For October and November above normal temperatures will persist with precipitation somewhat variable around normal with a slight lean toward drier than normal.… Continue reading

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Great Plains announces newly enhanced Sub-Soiler

Great Plains has enhanced one of its popular vertical tillage tools, the Sub-Soiler, to optimize its performance and longevity. Designed to reset the soil profile, the VT1500 Sub-Soiler breaks through yield-robbing soil compaction layers, leaving behind a uniform soil density with minimal topsoil disturbance and little residue burial. The new VT1500 Sub-Soiler has been enhanced to include additional features for no-till and rocky applications and features to support product longevity.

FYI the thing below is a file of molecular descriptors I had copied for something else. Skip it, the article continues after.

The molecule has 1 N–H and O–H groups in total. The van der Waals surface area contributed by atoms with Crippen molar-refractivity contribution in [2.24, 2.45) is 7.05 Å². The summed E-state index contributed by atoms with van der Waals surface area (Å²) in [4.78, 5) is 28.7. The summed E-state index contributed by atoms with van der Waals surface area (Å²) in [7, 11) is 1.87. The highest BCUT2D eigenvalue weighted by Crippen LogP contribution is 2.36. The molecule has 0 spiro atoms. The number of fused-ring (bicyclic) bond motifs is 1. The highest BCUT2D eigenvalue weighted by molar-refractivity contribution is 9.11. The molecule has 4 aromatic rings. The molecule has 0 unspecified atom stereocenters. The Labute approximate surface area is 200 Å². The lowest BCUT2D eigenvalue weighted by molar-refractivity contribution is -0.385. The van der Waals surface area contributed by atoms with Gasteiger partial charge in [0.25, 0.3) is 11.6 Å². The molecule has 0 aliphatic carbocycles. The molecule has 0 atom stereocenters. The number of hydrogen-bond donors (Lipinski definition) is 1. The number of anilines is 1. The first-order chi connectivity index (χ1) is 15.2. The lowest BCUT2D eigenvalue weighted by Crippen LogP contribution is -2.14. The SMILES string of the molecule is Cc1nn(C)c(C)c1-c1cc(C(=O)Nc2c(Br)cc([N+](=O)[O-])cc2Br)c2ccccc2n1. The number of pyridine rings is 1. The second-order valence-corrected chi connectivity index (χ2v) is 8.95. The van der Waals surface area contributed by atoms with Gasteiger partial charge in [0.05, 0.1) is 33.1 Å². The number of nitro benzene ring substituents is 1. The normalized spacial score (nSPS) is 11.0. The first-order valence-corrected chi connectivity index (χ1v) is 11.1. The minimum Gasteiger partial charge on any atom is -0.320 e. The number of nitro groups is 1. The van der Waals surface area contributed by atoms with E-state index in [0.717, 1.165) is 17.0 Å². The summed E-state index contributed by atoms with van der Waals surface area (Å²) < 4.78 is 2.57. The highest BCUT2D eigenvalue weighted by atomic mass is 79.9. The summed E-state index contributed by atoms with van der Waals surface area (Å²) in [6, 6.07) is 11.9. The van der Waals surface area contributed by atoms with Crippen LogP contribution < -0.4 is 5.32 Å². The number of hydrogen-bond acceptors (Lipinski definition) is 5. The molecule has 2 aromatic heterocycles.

For improved performance in rocky conditions, the Sub-Soiler is now available with new high-protection trip pack auto-reset shanks. This new shank mount trips at 2,000 pounds to enhance performance and reduce shear bolt breakage in rocky conditions. The Sub-Soiler is also offered with an auto-reset shank option with 3,000 pounds of trip force, or an economical shear-bolt mount option for lighter soil conditions and obstructions. 

Offered in both rigid and folding configurations, the VT1500 Sub-Soiler can be customized for each operation’s specific needs, offering multiple shank spacing options, along with a choice of shank styles, mounts, and points.… Continue reading

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OSU study focused on carbon farming